Show you have the skills for an Aon graduate job

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Aon seems to place a huge emphasis upon building the professional skills of its graduate employees – and the clarity with which it describes its Launch development programme and the amount of detail on its website devoted to training is quite striking.

While the emphasis is on potential rather than already having all the expertise you need, Aon’s recruiters will likely want to hire students who will blossom under its professional skills training, meaning that your potential and aptitude for learning the skills may be a factor in their hiring decisions.

So if you are interested in a job with training programmes that develop professional skills – such as client handling, project management, presentation/communication and teamwork – it is a good idea to demonstrate that you have the potential to develop these when working at Aon. You can do this in your CV and covering letter or while answering interview questions.

Aon skill one: presentation/communication

Here’s what Aon has said it will help you with:

  • ‘The skills to present effectively, engagingly and professionally to internal and external audiences.’
  • ‘The development of advanced communication skills, which lie at the heart of everything we do.’

Example of what you might say to demonstrate that you already have some experience of these skills (if you were on the committee of your university’s business society, for example):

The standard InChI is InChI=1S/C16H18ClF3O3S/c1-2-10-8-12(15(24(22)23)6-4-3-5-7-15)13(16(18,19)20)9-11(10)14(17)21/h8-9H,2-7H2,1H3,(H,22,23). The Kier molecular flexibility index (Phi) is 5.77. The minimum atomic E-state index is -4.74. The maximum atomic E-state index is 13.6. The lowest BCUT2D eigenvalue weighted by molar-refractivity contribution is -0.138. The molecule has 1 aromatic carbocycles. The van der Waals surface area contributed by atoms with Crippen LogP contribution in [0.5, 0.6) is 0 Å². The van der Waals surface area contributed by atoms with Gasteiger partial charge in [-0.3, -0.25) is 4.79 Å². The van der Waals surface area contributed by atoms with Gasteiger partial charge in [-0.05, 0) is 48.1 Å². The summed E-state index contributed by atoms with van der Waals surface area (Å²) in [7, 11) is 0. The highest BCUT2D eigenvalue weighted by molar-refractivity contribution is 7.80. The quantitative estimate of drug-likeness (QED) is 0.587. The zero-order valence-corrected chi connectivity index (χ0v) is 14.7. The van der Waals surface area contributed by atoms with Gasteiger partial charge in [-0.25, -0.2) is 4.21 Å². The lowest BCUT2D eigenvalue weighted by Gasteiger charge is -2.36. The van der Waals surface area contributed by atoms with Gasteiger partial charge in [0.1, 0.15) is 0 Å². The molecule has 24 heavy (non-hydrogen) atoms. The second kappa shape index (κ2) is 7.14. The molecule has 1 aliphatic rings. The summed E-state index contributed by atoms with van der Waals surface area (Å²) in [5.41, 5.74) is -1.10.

‘The [university] Business Society runs talks programmes designed to build links with local business groups and another set of programmes aimed at local schools, encouraging discussion of enterprise. As a chair of the group’s external talks programme, I organise and brief speakers and speak to the two types of audience who have different needs. What I learned from presenting to both is that a good presentation needs to be prepared and broken down into a series of initial headline points.’

TIP: this example tells a story about how the writer has learned through acquiring a skill, and how they can adapt it.

Aon skill two: project management

Here’s what Aon has said it will help you with:

  • ‘The development of project management skills – you will be involved in running and managing projects that will actively add value to Aon.’

A ‘project’ is a task or piece of work that has a definite beginning and end. Being project manager essentially involves ensuring that the project happens: that it achieves its aim, by the deadline set and within budget. There are lots of ways in which students could have managed projects – in fact, some of these you might not have even realised were projects:

  • organising an event for a student society or organising a team to represent your society at freshers’ fairs and the like
  • devising a marketing strategy to acquire more members
  • organising a social event at your college, eg a ball
  • editing an edition of a student newspaper
  • being producer, director or having another position of responsibility in amateur dramatics
  • setting up an activity to fundraise for a charity
  • taking the lead on a group project as part of your course